BACKGROUND AND PURPOSE: Spasmodic dysphonia (SD), or laryngeal dystonia, is a task-specific isolated focal dystonia of unknown causes and pathophysiology. Although functional and structural abnormalities have been described in this disorder, the influence of its different clinical phenotypes and genotypes remains scant, making it difficult to explain SD pathophysiology and to identify potential biomarkers. METHODS: We used a combination of independent component analysis and linear discriminant analysis of resting-state functional magnetic resonance imaging data to investigate brain organization in different SD phenotypes (abductor versus adductor type) and putative genotypes (familial versus sporadic cases) and to characterize neural markers for genotype/phenotype categorization. RESULTS: We found abnormal functional connectivity within sensorimotor and frontoparietal networks in patients with SD compared with healthy individuals as well as phenotype- and genotype-distinct alterations of these networks, involving primary somatosensory, premotor and parietal cortices. The linear discriminant analysis achieved 71% accuracy classifying SD and healthy individuals using connectivity measures in the left inferior parietal and sensorimotor cortices. When categorizing between different forms of SD, the combination of measures from the left inferior parietal, premotor and right sensorimotor cortices achieved 81% discriminatory power between familial and sporadic SD cases, whereas the combination of measures from the right superior parietal, primary somatosensory and premotor cortices led to 71% accuracy in the classification of adductor and abductor SD forms. CONCLUSIONS: Our findings present the first effort to identify and categorize isolated focal dystonia based on its brain functional connectivity profile, which may have a potential impact on the future development of biomarkers for this rare disorder.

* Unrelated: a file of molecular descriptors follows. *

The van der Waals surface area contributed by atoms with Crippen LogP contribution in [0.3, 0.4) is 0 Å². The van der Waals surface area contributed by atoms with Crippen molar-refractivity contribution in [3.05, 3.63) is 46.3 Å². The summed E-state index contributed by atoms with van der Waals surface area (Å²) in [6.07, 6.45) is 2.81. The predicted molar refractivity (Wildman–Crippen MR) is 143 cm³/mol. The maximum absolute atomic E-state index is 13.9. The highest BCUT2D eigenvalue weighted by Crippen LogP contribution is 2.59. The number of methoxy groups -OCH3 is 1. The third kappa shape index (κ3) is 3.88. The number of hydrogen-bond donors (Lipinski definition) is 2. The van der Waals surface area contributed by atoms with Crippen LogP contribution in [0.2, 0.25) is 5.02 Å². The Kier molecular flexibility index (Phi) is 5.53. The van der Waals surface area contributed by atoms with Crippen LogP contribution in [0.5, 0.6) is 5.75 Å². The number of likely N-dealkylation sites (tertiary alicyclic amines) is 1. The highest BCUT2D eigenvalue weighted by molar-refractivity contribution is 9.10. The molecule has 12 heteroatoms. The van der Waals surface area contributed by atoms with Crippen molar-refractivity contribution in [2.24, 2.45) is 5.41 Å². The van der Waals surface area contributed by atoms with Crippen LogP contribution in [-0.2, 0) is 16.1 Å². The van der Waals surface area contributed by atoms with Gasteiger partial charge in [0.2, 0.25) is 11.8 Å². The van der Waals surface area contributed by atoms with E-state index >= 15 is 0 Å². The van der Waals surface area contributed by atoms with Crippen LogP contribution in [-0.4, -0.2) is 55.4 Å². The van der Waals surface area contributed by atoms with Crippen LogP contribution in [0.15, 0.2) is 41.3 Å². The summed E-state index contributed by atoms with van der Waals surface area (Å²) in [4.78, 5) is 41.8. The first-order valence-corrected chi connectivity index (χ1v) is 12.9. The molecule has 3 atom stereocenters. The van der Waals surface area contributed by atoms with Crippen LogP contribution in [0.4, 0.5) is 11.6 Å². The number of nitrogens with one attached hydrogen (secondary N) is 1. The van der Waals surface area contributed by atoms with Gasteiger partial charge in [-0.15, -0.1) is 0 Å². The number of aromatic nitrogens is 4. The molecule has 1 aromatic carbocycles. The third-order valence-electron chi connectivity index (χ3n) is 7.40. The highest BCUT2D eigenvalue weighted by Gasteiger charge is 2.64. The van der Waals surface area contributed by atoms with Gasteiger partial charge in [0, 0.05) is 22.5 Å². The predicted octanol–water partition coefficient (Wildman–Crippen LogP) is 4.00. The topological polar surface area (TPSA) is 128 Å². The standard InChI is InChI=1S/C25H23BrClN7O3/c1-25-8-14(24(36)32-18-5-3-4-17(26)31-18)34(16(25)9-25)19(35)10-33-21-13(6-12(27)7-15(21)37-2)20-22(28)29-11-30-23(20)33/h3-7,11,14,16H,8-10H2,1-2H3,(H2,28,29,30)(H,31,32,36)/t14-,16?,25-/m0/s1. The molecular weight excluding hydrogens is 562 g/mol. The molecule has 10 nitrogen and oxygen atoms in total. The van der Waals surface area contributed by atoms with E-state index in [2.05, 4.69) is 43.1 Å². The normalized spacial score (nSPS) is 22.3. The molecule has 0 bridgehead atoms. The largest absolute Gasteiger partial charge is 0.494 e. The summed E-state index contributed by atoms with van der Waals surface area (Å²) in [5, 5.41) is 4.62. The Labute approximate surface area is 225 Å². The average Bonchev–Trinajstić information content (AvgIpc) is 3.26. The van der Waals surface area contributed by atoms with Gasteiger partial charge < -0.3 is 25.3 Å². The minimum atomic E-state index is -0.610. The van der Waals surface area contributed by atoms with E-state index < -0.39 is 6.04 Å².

Dystonia is a brain disorder causing involuntary, often painful movements. Apart from a role for dopamine deficiency in some forms, the cellular mechanisms underlying most dystonias are currently unknown. Here, we discover a role for deficient eIF2α signaling in DYT1 dystonia, a rare inherited generalized form, through a genome-wide RNAi screen. Subsequent experiments including patient-derived cells and a mouse model support both a pathogenic role and therapeutic potential for eIF2α pathway perturbations. We further find genetic and functional evidence supporting similar pathway impairment in patients with sporadic cervical dystonia, due to rare coding variation in the eIF2α effector ATF4. Considering also that another dystonia, DYT16, involves a gene upstream of the eIF2α pathway, these results mechanistically link multiple forms of dystonia and put forth a new overall cellular mechanism for dystonia pathogenesis, impairment of eIF2α signaling, a pathway known for its roles in cellular stress responses and synaptic plasticity.